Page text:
photography

Matthew B. Brady

Jeff Rosenheim's time in New Orleans was plentiful. He earned his MFA degree from Tulane University, then gained professional experience at the Louisiana State Museum and the Historic New Orleans Collection. Lately, Jeff's been the Curator of the Department of Photography at the Metropolitan Museum of Art in New York.

On this week’s Notes from New Orleans, Sharon Litwin talks with him about the Met’s extraordinary Civil War photography exhibition now on display at the New Orleans Museum of Art

This week on The Reading Life: Eric Bookhardt, editor of Inventing Reality: New Orleans Visionary Photography, and his publisher and subject, photographer Josephine Sacabo. We'll also hear from Phillip Collier, whose gorgeous new book is Phillip Collier's Making New Orleans Products Past and Present.

And we'll meet the writers of a new children's book, What the Sleepy Animals Do at the Audubon Zoo Ryan Murphy and Grace Millsaps.

As journalist and author Kitty Kelley conducted research for her unauthorized biography of Jacqueline Kennedy Onassis, she became good friends with photographer Stanley Tretick. He is best known for his coverage of President John F. Kennedy’s 1960 campaign and presidency for Look magazine, and for taking iconic pictures like the one of John Jr. playing under his father’s desk in the Oval Office.

NOMA

The New Orleans Museum of Art is offering a glimpse at a fraction of its collection of photographs. Of the 10,000 pictures, 132 are on display. 

We spoke with curator Russell Lord about the exhibition — how NOMA built such an extensive collection, starting in the 1970s, and why.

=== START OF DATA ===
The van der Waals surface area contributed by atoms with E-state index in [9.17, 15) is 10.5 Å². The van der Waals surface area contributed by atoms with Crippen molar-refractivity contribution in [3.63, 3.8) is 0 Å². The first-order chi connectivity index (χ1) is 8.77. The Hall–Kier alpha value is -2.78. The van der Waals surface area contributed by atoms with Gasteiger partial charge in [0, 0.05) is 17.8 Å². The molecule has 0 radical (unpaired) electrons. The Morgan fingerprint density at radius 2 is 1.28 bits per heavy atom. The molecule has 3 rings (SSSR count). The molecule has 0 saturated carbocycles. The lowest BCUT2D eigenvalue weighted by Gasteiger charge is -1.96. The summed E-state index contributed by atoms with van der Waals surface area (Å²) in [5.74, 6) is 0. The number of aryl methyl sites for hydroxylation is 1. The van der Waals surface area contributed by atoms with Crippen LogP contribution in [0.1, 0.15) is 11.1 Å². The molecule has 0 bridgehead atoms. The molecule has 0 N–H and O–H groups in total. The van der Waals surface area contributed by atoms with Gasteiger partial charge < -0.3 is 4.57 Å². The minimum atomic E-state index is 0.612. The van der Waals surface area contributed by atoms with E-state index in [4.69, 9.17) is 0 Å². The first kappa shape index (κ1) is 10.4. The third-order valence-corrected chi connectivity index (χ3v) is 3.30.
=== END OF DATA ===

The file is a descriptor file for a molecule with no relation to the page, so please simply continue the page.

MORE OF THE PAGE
“The museum made then the very prescient decision to begin collecting photography, and that was a time when not many other museums were looking at photography and they weren’t collecting it. They weren’t building permanent collections," says Lord.

Photos From The Second Weekend Of Jazz Fest

May 4, 2013
Allyce Andrew / WWNO

More scenes from the Fair Grounds during the second weekend of the 2013 New Orleans Jazz and Heritage Festival.

Click on the images to enlarge.

The 2013 New Orleans Jazz & Heritage Festival wraps up Monday. This weekend and last, 12 stages have mixed such marquee names as Fleetwood Mac, Phoenix and Los Lobos with dozens of local bluesmen, soul belters and Cajun fiddle players.

The list of people Steve Schapiro  has photographed reads more like a Who’s Who list of the 1960s and ‘70s. During his career, Schapiro worked for magazines such as Life, Time, Rolling Stone and Vanity Fair and captured the images of influential politicians, celebrities and musicians. He also extensively covered the Civil Rights Movement in the South.

Those icons - Jackie Kennedy, Ray Charles and James Baldwin - are who Schapiro labels "Heroes" in an exhibit of  work is on display at the West Baton Rouge Museum in Port Allen.

Believe it or not, there's a lot of food involved in wet-plate photography. Egg whites (albumen) are used to make the glass plates adhesive to the light-sensitive chemicals. And one way to keep the plates from drying out after processing is to coat them in honey. It's also physically demanding, so you get really hungry.

Photo Essay: Community Hub

Aug 31, 2012
Zoe Sullivan

Correspondent Zoe Sullivan brings us this snapshot of a Bywater mainstay — a barbershop that serves as a "community hub" for the neighborhood.

Says Zoe:

This is a photo essay that began in my mind when I lived in the Bywater and would bike by the door to this barber shop. Its obvious age and it’s position at an angle to the street intrigued me. A few weeks ago, I finally went to see if I could take some pictures. Michael Williamson gave me some wonderful suggestions on how to improve the work, and here is the result.

Part 2 of "NOMA Displays 'Coping with Katrina'".

This past weekend, a photography exhibit commemorating the three year anniversary of Hurricane Katrina opened at the New Orleans Museum of Art, across the hall from another Katrina-related exhibit which showcases the artwork of children. This second exhibit, called Coping with Katrina, is a result of NOMA's art therapy initiative. 

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